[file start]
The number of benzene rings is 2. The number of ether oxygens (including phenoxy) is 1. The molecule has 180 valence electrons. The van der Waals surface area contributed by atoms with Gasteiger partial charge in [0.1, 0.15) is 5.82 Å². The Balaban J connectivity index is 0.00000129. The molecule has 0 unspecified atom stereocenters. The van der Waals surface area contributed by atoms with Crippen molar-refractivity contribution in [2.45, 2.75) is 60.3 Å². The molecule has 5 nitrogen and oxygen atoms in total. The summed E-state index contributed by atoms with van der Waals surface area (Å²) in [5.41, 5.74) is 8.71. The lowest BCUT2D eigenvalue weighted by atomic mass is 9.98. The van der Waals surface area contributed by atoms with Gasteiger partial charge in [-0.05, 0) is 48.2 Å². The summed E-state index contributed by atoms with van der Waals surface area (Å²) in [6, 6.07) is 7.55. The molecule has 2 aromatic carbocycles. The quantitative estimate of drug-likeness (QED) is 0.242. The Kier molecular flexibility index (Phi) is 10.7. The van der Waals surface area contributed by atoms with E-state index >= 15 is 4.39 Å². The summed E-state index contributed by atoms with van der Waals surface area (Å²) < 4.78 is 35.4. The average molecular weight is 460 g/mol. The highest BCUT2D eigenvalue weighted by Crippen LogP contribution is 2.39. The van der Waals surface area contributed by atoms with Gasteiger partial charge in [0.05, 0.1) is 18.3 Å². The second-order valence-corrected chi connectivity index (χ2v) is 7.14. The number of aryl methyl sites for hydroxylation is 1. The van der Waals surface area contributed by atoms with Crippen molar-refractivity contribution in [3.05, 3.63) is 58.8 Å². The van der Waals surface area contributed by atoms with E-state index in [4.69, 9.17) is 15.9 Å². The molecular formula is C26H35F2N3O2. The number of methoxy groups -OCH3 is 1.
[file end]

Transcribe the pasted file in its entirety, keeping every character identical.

The number of benzene rings is 2. The number of ether oxygens (including phenoxy) is 1. The molecule has 180 valence electrons. The van der Waals surface area contributed by atoms with Gasteiger partial charge in [0.1, 0.15) is 5.82 Å². The Balaban J connectivity index is 0.00000129. The molecule has 0 unspecified atom stereocenters. The van der Waals surface area contributed by atoms with Crippen molar-refractivity contribution in [2.45, 2.75) is 60.3 Å². The molecule has 5 nitrogen and oxygen atoms in total. The summed E-state index contributed by atoms with van der Waals surface area (Å²) in [5.41, 5.74) is 8.71. The lowest BCUT2D eigenvalue weighted by atomic mass is 9.98. The van der Waals surface area contributed by atoms with Gasteiger partial charge in [-0.05, 0) is 48.2 Å². The summed E-state index contributed by atoms with van der Waals surface area (Å²) in [6, 6.07) is 7.55. The molecule has 2 aromatic carbocycles. The quantitative estimate of drug-likeness (QED) is 0.242. The Kier molecular flexibility index (Phi) is 10.7. The van der Waals surface area contributed by atoms with E-state index >= 15 is 4.39 Å². The summed E-state index contributed by atoms with van der Waals surface area (Å²) < 4.78 is 35.4. The average molecular weight is 460 g/mol. The highest BCUT2D eigenvalue weighted by Crippen LogP contribution is 2.39. The van der Waals surface area contributed by atoms with Gasteiger partial charge in [0.05, 0.1) is 18.3 Å². The second-order valence-corrected chi connectivity index (χ2v) is 7.14. The number of aryl methyl sites for hydroxylation is 1. The van der Waals surface area contributed by atoms with Crippen molar-refractivity contribution in [3.05, 3.63) is 58.8 Å². The van der Waals surface area contributed by atoms with E-state index in [4.69, 9.17) is 15.9 Å². The molecular formula is C26H35F2N3O2. The number of methoxy groups -OCH3 is 1.